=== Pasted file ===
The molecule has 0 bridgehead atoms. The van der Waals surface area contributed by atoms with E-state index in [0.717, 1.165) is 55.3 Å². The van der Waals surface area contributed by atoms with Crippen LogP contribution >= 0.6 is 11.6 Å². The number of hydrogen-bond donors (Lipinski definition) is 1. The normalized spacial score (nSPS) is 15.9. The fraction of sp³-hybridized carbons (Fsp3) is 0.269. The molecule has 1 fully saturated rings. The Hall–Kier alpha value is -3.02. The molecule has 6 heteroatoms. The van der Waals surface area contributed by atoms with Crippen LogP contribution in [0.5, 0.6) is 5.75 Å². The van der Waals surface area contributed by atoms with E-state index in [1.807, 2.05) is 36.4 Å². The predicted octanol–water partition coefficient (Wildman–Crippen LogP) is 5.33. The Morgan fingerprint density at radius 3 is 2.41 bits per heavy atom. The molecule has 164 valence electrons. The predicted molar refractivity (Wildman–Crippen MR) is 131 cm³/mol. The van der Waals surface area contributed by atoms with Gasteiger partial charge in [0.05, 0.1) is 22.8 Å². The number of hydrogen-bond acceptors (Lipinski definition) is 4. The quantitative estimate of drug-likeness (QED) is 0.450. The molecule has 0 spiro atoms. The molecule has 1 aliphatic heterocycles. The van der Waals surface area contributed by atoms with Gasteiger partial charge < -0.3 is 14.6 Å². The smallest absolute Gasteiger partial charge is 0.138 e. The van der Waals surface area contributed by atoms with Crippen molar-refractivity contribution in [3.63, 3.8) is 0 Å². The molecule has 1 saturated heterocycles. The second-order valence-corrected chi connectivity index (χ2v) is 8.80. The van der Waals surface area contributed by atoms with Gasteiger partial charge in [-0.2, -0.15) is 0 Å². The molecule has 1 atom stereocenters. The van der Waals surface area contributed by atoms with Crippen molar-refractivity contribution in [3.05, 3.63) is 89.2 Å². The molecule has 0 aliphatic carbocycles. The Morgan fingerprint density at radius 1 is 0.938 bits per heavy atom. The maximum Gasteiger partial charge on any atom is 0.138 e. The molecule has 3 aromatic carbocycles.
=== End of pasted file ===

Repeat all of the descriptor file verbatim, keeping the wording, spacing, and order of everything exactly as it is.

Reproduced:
The molecule has 0 bridgehead atoms. The van der Waals surface area contributed by atoms with E-state index in [0.717, 1.165) is 55.3 Å². The van der Waals surface area contributed by atoms with Crippen LogP contribution >= 0.6 is 11.6 Å². The number of hydrogen-bond donors (Lipinski definition) is 1. The normalized spacial score (nSPS) is 15.9. The fraction of sp³-hybridized carbons (Fsp3) is 0.269. The molecule has 1 fully saturated rings. The Hall–Kier alpha value is -3.02. The molecule has 6 heteroatoms. The van der Waals surface area contributed by atoms with Crippen LogP contribution in [0.5, 0.6) is 5.75 Å². The van der Waals surface area contributed by atoms with E-state index in [1.807, 2.05) is 36.4 Å². The predicted octanol–water partition coefficient (Wildman–Crippen LogP) is 5.33. The Morgan fingerprint density at radius 3 is 2.41 bits per heavy atom. The molecule has 164 valence electrons. The predicted molar refractivity (Wildman–Crippen MR) is 131 cm³/mol. The van der Waals surface area contributed by atoms with Gasteiger partial charge in [0.05, 0.1) is 22.8 Å². The number of hydrogen-bond acceptors (Lipinski definition) is 4. The quantitative estimate of drug-likeness (QED) is 0.450. The molecule has 0 spiro atoms. The molecule has 1 aliphatic heterocycles. The van der Waals surface area contributed by atoms with Gasteiger partial charge < -0.3 is 14.6 Å². The smallest absolute Gasteiger partial charge is 0.138 e. The van der Waals surface area contributed by atoms with Crippen molar-refractivity contribution in [3.63, 3.8) is 0 Å². The molecule has 1 saturated heterocycles. The second-order valence-corrected chi connectivity index (χ2v) is 8.80. The van der Waals surface area contributed by atoms with Gasteiger partial charge in [-0.2, -0.15) is 0 Å². The molecule has 1 atom stereocenters. The van der Waals surface area contributed by atoms with Crippen molar-refractivity contribution in [3.05, 3.63) is 89.2 Å². The molecule has 0 aliphatic carbocycles. The Morgan fingerprint density at radius 1 is 0.938 bits per heavy atom. The maximum Gasteiger partial charge on any atom is 0.138 e. The molecule has 3 aromatic carbocycles.